Texas Eviction Notice Forms

Last Updated: January 1, 2024 by Roberto Valenzuela

A Texas eviction notice form is a legal demand for a tenant to comply with the terms of the rental agreement or else move out of the premises. Texas landlords may deliver an eviction notice because of unpaid rent, lease violations, or illegal activity on the rental property.

Types of Texas Eviction Notice Forms

Notice Form Grounds Curable?
3 Day Notice To Quit Unpaid Rent Yes
3 Day Notice To Comply or Vacate Lease Violation Maybe
3 Day Notice To Vacate Criminal Activity No
30 Day Notice To Vacate End of / No Lease No

Texas 3 Day Notice To Quit

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A Texas 3 Day Notice To Quit evicts a tenant for nonpayment of rent. In Texas, a landlord can file this notice the day after rent is due, with no grace period for the tenant. The tenant must pay all past due rent or else move out within three (3) calendar days.

Texas 3 Day Notice To Comply or Vacate

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A Texas 3 Day Notice To Comply or Vacate evicts a tenant for a lease violation. This might include things like failure to maintain health and safety on the rental property, interfering with the quiet enjoyment of neighbors, or refusal to allow lawful entry by the landlord.

The landlord gets to decide whether the tenant has a chance to take corrective action. If the landlord decides not to allow corrective action, or the tenant doesn’t take corrective action, then the tenant must move out within three (3) calendar days.

Texas 3 Day Notice To Vacate

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A Texas 3 Day Notice To Vacate evicts a tenant for an “incurable” lease violation, i.e., one which the tenant is not allowed to restore through corrective action. For example, a notice to quit for illegal activity is never curable, since illegal actions are against the community and can’t be restored through compensation to the landlord. The tenant must move out within three (3) calendar days.

Texas 30 Day Notice To Vacate

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A Texas 30 Day Notice To Vacate terminates a rental agreement, including a month-to-month or year-to-year lease, as well as situations with no written lease where the tenant pays rent monthly. The non-terminating party must receive notice at least thirty (30) calendar days before the date of termination.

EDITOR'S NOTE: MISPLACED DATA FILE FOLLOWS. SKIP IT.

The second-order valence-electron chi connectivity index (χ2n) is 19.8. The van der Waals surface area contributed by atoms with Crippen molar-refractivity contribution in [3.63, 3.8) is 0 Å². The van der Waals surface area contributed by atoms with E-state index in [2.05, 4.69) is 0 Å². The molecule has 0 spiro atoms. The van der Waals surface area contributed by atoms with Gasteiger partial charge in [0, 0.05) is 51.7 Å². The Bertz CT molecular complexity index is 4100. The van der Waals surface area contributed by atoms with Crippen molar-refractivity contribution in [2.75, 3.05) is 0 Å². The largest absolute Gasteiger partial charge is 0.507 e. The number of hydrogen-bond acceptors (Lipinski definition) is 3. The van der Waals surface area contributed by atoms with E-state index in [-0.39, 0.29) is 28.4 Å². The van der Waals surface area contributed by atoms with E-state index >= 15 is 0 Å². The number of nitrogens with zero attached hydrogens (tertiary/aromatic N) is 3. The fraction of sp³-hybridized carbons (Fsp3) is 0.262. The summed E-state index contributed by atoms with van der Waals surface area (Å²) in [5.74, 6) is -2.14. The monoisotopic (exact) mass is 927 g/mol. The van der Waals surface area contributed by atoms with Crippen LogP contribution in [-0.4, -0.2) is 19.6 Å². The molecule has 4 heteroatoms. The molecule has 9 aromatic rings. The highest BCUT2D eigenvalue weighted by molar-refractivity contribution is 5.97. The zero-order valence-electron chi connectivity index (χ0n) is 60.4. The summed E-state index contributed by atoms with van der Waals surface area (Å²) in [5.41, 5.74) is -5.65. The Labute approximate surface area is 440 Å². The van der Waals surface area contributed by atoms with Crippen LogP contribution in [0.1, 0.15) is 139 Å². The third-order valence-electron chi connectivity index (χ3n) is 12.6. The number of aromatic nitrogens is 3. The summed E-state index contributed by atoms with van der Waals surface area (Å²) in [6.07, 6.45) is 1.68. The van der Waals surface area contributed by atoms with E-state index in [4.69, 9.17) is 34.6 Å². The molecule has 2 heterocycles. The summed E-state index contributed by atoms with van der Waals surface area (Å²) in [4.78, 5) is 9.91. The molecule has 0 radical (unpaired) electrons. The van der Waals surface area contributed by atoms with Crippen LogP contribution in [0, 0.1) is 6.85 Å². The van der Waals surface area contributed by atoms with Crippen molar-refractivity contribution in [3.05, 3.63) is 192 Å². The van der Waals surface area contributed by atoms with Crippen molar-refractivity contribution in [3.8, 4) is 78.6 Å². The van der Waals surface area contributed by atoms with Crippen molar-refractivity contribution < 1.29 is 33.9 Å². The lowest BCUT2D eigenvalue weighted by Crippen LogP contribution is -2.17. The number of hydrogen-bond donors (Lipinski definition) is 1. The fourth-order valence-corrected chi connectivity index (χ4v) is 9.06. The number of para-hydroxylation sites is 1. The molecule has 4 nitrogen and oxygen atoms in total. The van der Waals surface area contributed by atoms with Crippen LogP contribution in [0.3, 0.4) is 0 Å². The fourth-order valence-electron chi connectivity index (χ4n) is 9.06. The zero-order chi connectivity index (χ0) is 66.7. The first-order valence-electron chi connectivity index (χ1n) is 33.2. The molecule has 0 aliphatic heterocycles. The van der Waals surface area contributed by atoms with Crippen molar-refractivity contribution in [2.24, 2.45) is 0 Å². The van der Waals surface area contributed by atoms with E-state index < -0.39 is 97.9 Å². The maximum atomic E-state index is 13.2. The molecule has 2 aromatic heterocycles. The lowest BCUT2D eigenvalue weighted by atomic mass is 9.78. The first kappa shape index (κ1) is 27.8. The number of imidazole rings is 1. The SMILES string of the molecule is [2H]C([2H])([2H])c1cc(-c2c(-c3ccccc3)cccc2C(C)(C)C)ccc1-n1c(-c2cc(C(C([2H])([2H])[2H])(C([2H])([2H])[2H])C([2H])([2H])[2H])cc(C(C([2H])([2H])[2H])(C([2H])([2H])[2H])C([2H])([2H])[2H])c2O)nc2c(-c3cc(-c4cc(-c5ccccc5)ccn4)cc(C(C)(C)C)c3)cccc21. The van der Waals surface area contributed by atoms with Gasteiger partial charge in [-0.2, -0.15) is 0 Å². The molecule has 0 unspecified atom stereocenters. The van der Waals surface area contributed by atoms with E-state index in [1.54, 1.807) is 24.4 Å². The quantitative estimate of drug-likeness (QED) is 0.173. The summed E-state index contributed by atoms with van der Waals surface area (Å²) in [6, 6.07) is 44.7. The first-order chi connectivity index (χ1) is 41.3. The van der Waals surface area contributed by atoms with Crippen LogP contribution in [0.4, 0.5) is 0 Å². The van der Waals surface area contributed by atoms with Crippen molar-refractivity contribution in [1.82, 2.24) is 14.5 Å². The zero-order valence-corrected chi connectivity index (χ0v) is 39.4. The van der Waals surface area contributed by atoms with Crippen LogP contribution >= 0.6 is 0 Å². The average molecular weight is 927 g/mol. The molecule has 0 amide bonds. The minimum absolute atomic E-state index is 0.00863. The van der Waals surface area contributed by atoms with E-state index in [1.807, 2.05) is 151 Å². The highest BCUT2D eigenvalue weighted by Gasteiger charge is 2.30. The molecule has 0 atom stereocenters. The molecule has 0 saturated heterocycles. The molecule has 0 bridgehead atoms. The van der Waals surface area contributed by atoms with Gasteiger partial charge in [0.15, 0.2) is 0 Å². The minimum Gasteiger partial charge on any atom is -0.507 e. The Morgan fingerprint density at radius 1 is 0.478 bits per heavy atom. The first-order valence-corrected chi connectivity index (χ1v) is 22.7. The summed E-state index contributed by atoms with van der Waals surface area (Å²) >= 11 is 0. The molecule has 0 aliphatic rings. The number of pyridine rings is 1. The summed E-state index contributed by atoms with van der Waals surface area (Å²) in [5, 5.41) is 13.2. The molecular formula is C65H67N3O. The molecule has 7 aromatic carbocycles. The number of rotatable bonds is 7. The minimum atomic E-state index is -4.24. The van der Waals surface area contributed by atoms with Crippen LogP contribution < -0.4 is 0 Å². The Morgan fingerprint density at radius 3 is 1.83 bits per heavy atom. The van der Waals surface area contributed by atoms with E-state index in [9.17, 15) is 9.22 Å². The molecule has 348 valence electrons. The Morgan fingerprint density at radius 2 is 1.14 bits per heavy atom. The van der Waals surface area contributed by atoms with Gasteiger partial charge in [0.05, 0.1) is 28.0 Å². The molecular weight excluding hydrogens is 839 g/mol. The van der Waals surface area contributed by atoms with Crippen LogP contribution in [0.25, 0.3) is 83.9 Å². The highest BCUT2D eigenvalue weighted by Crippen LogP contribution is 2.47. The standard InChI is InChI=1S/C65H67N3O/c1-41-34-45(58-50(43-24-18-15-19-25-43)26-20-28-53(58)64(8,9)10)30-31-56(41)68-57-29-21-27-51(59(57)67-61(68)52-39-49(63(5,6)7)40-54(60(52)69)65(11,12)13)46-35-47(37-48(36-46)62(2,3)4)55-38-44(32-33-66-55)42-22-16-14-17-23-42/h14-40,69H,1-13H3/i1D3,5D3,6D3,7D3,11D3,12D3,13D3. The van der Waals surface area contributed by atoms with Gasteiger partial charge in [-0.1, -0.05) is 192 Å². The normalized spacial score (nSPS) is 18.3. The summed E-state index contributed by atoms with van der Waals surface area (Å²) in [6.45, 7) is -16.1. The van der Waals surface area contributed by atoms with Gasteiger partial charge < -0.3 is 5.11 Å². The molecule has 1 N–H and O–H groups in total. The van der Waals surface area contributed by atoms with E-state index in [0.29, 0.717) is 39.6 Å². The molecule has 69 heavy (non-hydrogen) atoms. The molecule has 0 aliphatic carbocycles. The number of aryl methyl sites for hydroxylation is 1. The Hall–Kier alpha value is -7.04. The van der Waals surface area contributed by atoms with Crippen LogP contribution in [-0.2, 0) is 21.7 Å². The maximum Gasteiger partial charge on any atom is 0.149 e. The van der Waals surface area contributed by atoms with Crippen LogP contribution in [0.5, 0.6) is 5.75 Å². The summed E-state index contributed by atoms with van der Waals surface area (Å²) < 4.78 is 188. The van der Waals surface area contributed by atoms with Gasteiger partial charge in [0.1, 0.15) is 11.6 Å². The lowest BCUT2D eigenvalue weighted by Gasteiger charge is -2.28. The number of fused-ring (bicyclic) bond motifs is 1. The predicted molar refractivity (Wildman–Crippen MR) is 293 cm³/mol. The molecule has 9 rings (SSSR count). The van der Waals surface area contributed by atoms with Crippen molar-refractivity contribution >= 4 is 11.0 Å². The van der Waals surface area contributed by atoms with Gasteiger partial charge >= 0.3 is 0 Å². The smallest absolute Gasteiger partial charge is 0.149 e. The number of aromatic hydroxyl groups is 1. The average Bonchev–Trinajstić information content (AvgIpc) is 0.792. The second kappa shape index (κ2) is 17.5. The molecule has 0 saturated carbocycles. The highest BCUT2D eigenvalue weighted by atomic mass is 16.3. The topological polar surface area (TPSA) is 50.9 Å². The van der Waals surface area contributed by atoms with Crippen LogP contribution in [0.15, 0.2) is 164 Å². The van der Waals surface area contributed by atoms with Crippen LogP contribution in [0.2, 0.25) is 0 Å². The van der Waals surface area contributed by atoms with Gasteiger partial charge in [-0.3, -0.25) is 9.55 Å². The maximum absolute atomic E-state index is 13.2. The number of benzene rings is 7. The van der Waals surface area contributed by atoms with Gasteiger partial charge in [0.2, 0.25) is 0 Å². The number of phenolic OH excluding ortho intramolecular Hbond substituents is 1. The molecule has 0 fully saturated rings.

How To Write an Eviction Notice in Texas

To help ensure the legal compliance of an eviction notice:

  1. Use the tenant’s full name and address
  2. Specify the lease violation as well as any balance due
  3. Specify the date of termination
  4. Print name and sign the notice, including the landlord’s address of record
  5. Note the date and method of notice delivery, along with printed name and signature

It is easy to lose an otherwise justified legal action because of improper notice. Check carefully to ensure enough time after notice is delivered, not when it’s sent.

How To Calculate Expiration Date in Texas

Unlike most states, in Texas the “clock” for an eviction notice period starts “ticking” the day the notice gets delivered (served). For example, to give at least 30 days of notice and begin court action as of June 30th, delivery of the eviction notice must be no later than June 1st.

In most jurisdictions, if the last day of a notice period is a Saturday, Sunday, or legal holiday, the notice period continues to run until the end of the next day that is not a Saturday, Sunday, or legal holiday. This is called the “next judicial day;” in other words, the next day a courthouse is open.

How To Serve an Eviction Notice in Texas

Texas landlords may deliver an eviction notice using any of these methods:

  1. Hand delivery to the other party
  2. Hand delivery to a person at least 16 years old who can accept the notice on behalf of the tenant, PLUS delivery by registered or certified mail
  3. Posting on the inside of the main entry door of the premises, PLUS delivery by registered or certified mail
  4. Posting on the exterior of the main entry door of the premises, PLUS delivery by registered or certified mail (ONLY if there is a suspected entry hazard, or if the premises have an alarm and there is no onsite mailbox)

Notice posted on the exterior of the premises must be in a sealed envelope with the tenant’s name and address written on it. The envelope must read “IMPORTANT DOCUMENT,” in all capital letters.

All notice must be mailed from a post office in the same county as the rental premises.

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